Because of the rising of the interest rates due to the inflation, the debtors were unable to return the money to the banks. Based on the lending contract, if they couldn't pay the borrowed money back by the end of the maturity of the mortgage, they were obligated to consign their houses to the banks. Millions of home-owners lost their houses. Even though banks had the right of the ownership over the houses, the level of the bank reserves was minimal, because of the non-pay backed loans. In order to profit from the ownership of the houses banks tried to sell them, but the great supply of the houses derived an unpredicted result; people didn't need the houses and moreover, they couldn't pay for them. This led to the devaluation of the house prices. By the firstquarter of 2009, home prices had decreased by over 32% from their 2006 peak.However, home prices were still 50% higher than they had been in the firstquarter of 1998. Contrary to the housing bubble process, the house prices declined dramatically. Banks couldn't get enough money to cover the original inflated loans by selling the foreclosed properties. The “bust” quickly spread and the crisis had affected the general economy.

At this moment distress among subprime mortgage lenders was visible. Some of the top investment banks either failed or were taken over. The deepening crisis in the subprime mortgage market had affected the investors' confidence. Confidence was also shaken in many financial institutions so banks began to avoid engaging in any interbank lending activity. But those transactions are the engine of the entire economy. The credit crunch became a visible crisis when there was zero liquidity in the market. That is the point where subprime crisis crossed the border and turned into the credit crisis (crunch).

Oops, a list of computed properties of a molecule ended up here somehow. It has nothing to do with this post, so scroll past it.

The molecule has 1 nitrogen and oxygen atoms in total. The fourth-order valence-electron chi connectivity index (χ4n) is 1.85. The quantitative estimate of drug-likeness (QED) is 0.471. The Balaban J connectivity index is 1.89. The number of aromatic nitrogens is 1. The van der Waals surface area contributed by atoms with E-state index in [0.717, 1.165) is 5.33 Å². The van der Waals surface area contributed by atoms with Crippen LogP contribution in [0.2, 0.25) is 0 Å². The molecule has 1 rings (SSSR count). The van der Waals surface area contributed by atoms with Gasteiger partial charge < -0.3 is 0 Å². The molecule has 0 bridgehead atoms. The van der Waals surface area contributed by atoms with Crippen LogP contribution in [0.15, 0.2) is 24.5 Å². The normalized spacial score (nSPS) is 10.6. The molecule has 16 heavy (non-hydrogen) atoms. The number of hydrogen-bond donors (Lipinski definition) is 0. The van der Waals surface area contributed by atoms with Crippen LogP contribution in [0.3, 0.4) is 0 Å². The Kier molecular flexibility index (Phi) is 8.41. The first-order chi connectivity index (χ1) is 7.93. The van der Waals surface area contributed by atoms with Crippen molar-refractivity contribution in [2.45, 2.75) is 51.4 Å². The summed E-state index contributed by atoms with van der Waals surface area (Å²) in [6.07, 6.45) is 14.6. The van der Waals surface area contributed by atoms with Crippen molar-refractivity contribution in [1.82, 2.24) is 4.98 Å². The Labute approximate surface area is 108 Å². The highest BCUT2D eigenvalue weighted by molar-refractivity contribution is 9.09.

On December 1, 2008, the National Bureau of Economic Research announced that the economy had entered into a recession in December of 2007. Real GDP increased by only 1.1% for the year 2008. Real GDPdecreasedat annual rates of 6.3% in the 4th quarter of 2008 and of 5.7% in the 1stquarter of 2009. The unemployment rate increased from 4.9% in December of 2007 to 9.5% in June of 2009.

4.From the Economic Crisis to the Global one

In this chapter we will see how the economic crisis in the US became a global crisis and which are the channels in which it passed, by differing them in two parts: the transmission mechanism the developed countries and in the developing ones. This process is also called “Contagion”and has a big importance to us, because it lets us understand how the global economy interacts.

4.1 Developed Countries

To explain how the economic crisis spread throughout the world let's take the example of two international trade giants such as Toyota (the world's largest automobile producer, headquartered in Tokyo, Japan) and Caterpillar of Peoria, Illinois (the world's largest producer of heavy construction equipment and vehicles). Toyota's US sales consists of one-third of the company's total sales. The current recession caused Toyota's sales in the United States to fall by 37 percent in December 2008 and by 32 percent in January 2009. This, not surprisingly, led to cutbacks in production, and so announced a reduction in employment.